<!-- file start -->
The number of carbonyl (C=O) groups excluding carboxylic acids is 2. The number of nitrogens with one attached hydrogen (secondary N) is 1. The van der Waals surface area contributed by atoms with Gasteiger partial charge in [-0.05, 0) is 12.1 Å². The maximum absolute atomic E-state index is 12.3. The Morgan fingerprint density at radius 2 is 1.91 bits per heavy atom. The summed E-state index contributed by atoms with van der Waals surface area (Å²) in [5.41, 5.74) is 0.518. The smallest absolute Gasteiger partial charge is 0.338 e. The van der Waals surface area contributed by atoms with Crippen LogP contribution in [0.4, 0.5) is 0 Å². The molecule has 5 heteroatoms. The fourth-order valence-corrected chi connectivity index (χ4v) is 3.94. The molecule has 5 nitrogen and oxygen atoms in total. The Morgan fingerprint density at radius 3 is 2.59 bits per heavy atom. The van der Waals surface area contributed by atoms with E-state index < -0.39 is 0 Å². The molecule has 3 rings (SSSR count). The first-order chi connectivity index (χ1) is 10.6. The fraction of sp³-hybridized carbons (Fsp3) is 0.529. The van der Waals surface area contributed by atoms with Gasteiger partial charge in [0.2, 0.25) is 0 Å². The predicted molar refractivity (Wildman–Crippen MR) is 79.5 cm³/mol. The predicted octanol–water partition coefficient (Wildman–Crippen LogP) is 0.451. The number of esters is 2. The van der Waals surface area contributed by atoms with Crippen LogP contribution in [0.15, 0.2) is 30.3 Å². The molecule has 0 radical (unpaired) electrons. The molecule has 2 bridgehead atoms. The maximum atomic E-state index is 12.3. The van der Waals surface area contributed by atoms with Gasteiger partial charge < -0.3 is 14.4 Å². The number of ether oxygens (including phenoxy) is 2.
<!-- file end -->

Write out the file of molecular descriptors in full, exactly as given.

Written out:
The number of carbonyl (C=O) groups excluding carboxylic acids is 2. The number of nitrogens with one attached hydrogen (secondary N) is 1. The van der Waals surface area contributed by atoms with Gasteiger partial charge in [-0.05, 0) is 12.1 Å². The maximum absolute atomic E-state index is 12.3. The Morgan fingerprint density at radius 2 is 1.91 bits per heavy atom. The summed E-state index contributed by atoms with van der Waals surface area (Å²) in [5.41, 5.74) is 0.518. The smallest absolute Gasteiger partial charge is 0.338 e. The van der Waals surface area contributed by atoms with Crippen LogP contribution in [0.4, 0.5) is 0 Å². The molecule has 5 heteroatoms. The fourth-order valence-corrected chi connectivity index (χ4v) is 3.94. The molecule has 5 nitrogen and oxygen atoms in total. The Morgan fingerprint density at radius 3 is 2.59 bits per heavy atom. The van der Waals surface area contributed by atoms with E-state index < -0.39 is 0 Å². The molecule has 3 rings (SSSR count). The first-order chi connectivity index (χ1) is 10.6. The fraction of sp³-hybridized carbons (Fsp3) is 0.529. The van der Waals surface area contributed by atoms with Gasteiger partial charge in [0.2, 0.25) is 0 Å². The predicted molar refractivity (Wildman–Crippen MR) is 79.5 cm³/mol. The predicted octanol–water partition coefficient (Wildman–Crippen LogP) is 0.451. The number of esters is 2. The van der Waals surface area contributed by atoms with Crippen LogP contribution in [0.15, 0.2) is 30.3 Å². The molecule has 0 radical (unpaired) electrons. The molecule has 2 bridgehead atoms. The maximum atomic E-state index is 12.3. The van der Waals surface area contributed by atoms with Gasteiger partial charge < -0.3 is 14.4 Å². The number of ether oxygens (including phenoxy) is 2.